Anna Harrison, Principles of Experience Design in Airport Terminals

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Design, Passenger Experience

Design’s Mid-Life Crisis

The real value of Design training transcends the ability to incrementally refine the shape of staplers, orange juicers and the myriad of objects owned by the world’s “10%”

This week, I have been at the Design Research Society’s 2014 conference in Umeå, Sweden. There were some outstanding presentations from an international audience “pushing the boundaries of design and design research”. On an individual scale, there is no question that amazing and interesting work is being done in the field of Design: Dog & Bone; Experience Design; The Chef as Designer; Airport Security ScreeningDesigning Medical JewelleryArchitectural UsabilityAirline Passenger Comfort to mention a few. On a collective scale, however, I leave DRS2014 with the feeling that Design as a field is trapped in a struggle to articulate its own value. Questions of whether “Service” Design is more important than “Industrial” Design appear to miss the point completely. Why are we asking these questions at all?

It is generally acknowledged that as complexity in the world increases, there is a need for collaboration in order to create solutions to problems. Put in a different way: no one individual Designer can hope to have the skills needed to solve the problems that we are confronted with in society today. An excellent example of this was provided in the opening debate at DRS2014 – unfortunately, the elephant that remained in the room was that in order to “design” solutions in a field like synthetic biology, there is a necessary amount of domain knowledge that the design team must possess. It is naïve to think that design skills alone can lead to thoughtful solutions amidst such complexity. It is critical to work with people from different Design and other disciplines. Questioning which of these fields or professions is more important than the other is meaningless and smacks of insecurity.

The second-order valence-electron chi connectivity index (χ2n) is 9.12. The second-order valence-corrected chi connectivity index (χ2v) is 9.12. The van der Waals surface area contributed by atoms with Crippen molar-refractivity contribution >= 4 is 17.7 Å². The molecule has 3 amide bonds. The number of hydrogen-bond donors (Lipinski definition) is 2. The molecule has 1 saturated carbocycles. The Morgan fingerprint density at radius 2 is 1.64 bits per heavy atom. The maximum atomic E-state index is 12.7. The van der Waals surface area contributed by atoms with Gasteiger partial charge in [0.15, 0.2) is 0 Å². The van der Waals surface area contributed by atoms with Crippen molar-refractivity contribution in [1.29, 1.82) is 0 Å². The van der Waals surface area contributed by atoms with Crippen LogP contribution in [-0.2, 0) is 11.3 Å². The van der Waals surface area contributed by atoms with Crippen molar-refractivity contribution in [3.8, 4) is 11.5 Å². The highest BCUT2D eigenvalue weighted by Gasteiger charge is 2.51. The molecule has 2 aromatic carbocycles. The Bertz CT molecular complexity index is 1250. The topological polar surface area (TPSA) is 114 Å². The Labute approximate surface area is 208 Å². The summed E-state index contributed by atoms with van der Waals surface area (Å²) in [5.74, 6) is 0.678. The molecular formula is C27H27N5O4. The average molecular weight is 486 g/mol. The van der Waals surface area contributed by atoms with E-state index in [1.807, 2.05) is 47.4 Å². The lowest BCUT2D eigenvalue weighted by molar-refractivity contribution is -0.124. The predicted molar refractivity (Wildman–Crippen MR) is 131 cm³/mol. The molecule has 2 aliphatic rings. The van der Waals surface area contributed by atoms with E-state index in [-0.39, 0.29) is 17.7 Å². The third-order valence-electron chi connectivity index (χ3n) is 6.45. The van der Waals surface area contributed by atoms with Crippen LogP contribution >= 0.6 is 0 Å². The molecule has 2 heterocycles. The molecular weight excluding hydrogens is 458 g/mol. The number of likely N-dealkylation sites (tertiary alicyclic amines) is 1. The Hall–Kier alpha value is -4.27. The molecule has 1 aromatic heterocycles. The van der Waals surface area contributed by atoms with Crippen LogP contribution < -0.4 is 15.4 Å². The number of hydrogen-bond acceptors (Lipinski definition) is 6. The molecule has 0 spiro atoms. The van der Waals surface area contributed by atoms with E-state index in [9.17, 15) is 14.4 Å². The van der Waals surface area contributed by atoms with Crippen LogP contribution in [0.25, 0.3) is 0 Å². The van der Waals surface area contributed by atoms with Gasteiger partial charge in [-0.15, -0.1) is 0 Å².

Rather than continuing conversations that showcase this insecurity and demonstrate a lack of conviction (“Please don’t tweet what the speakers say as they don’t believe their own words”. Really??) perhaps we collectively should focus on articulating the value that Design training brings to developing solutions to complex world problems.

To be useful in the future, ‪#design needs to learn to articulate its value ‪#drs2014 Twitter

Let’s replace the “fake debates” with authentic conversations. Let’s stop cowering in the shadows of our own opinions. Let’s recognize that collectively, as Designers, we are trained to listen, hear, empathise and understand, think laterally, communicate effectively and have the courage to work with others to create solutions to world problems. The real value of Design training transcends the ability to incrementally refine the shape of staplers, orange juicers and the myriad of objects owned by the world’s “10%”. The real value of Design training lies in its contribution towards solving challenging and complex problems.